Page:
Repair Tasks and Windows 10

Several people have wondered if Repair Tasks could be of any use on a Windows 10 system, so I’ve spent some time on the question. The short answer is, ‘not really’. For the longer version, read on.

Firstly, the problem that Repair Tasks is explicitly designed to resolve is unlikely to occur on a Windows 10 system. This is because of changes in Windows 10 to the way tasks work. Before Windows 10, Task Scheduler used the registry as an index of the installed tasks, but relied on the task definition file in Windows\System32\Tasks for the complete definition. Inconsistency between the registry and the task definition file was precisely what gave rise to the problem Repair Tasks was designed to solve.

In Windows 10, when the task is installed, additional registry values are created that mean that Task Scheduler has no runtime dependency on the task definition file, which is still stored in Windows\System32\Tasks. You can delete the definition file, if you want, and Task Scheduler will continue to show you the task and all its properties. Thus, there is no simple way in which an inconsistency between the registry and the task definition file can cause a problem.

So I wondered what happened if the registry keys were damaged? In my experiments, if you delete one of the new values defining what the task does, Task Scheduler does not report an error, it simply regards the task as not installed: it disappears from the UI. Under these circumstances, Repair Tasks could be used to reinstall the task from the definition file. However, the existing executable will not work because Administrator access to the registry keys that Task Scheduler uses has been removed. This also makes it considerably less likely that these registry keys will ever be corrupted in the first place.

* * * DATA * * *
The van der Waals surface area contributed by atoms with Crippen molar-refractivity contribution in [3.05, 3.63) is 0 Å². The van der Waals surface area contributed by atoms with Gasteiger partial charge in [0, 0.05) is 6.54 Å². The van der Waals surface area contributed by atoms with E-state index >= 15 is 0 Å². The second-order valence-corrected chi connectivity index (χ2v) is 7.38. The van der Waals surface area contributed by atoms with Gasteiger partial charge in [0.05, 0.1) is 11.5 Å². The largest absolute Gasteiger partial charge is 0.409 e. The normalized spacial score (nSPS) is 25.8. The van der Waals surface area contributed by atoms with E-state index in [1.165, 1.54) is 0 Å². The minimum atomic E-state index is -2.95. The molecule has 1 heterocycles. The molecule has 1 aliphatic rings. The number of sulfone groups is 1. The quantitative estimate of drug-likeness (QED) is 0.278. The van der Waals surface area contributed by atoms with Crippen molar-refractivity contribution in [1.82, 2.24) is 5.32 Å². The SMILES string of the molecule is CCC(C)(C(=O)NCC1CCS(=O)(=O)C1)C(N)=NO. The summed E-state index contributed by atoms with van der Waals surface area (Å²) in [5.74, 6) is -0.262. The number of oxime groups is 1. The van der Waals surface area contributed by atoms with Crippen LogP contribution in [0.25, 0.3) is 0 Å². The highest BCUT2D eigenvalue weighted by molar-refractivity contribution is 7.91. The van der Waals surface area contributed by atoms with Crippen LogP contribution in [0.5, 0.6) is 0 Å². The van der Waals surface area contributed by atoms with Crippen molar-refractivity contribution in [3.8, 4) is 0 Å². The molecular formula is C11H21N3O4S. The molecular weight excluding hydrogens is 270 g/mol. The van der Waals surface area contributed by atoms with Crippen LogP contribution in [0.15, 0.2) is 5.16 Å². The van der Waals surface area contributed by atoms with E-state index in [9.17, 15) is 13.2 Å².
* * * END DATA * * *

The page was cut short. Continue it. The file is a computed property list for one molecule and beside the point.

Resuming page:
So, the original concept of Repair Tasks is almost completely inapplicable in Windows 10.

This leads to a second question. Are there any task related problems in Windows 10 which Repair Tasks could be repurposed to solve?

I have not experienced any such problems myself, but there are reports on the Internet of problems occurring with tasks after installation of the Anniversary Update. A quick survey indicates that the problems are always to do with custom tasks, rather than tasks installed as part of Windows, and are typically to do with:
  • Tasks that are set up to run whether a user is logged on not, but actually only run successfully when a user is logged on. One workaround for this is to run the task under a system identity instead. A fix is likely in an upcoming monthly update
  • Tasks that are supposed to run multiple times during the day, but do not. Again, a fix is likely in an upcoming monthly update
None of this looks to be a likely target for Repair Tasks, because the problems have no clear, consistent, automatable solution; and in any case are likely to be fixed as acknowledged bugs.

In conclusion, then, Repair Tasks ends its life with Windows 8.1. And that’s a good thing. If Microsoft had seen the problems earlier, or reacted to them sooner, Repair Tasks would never have existed. But better late than never, I suppose.

Last edited Sep 1, 2016 at 1:47 PM by Dijji, version 2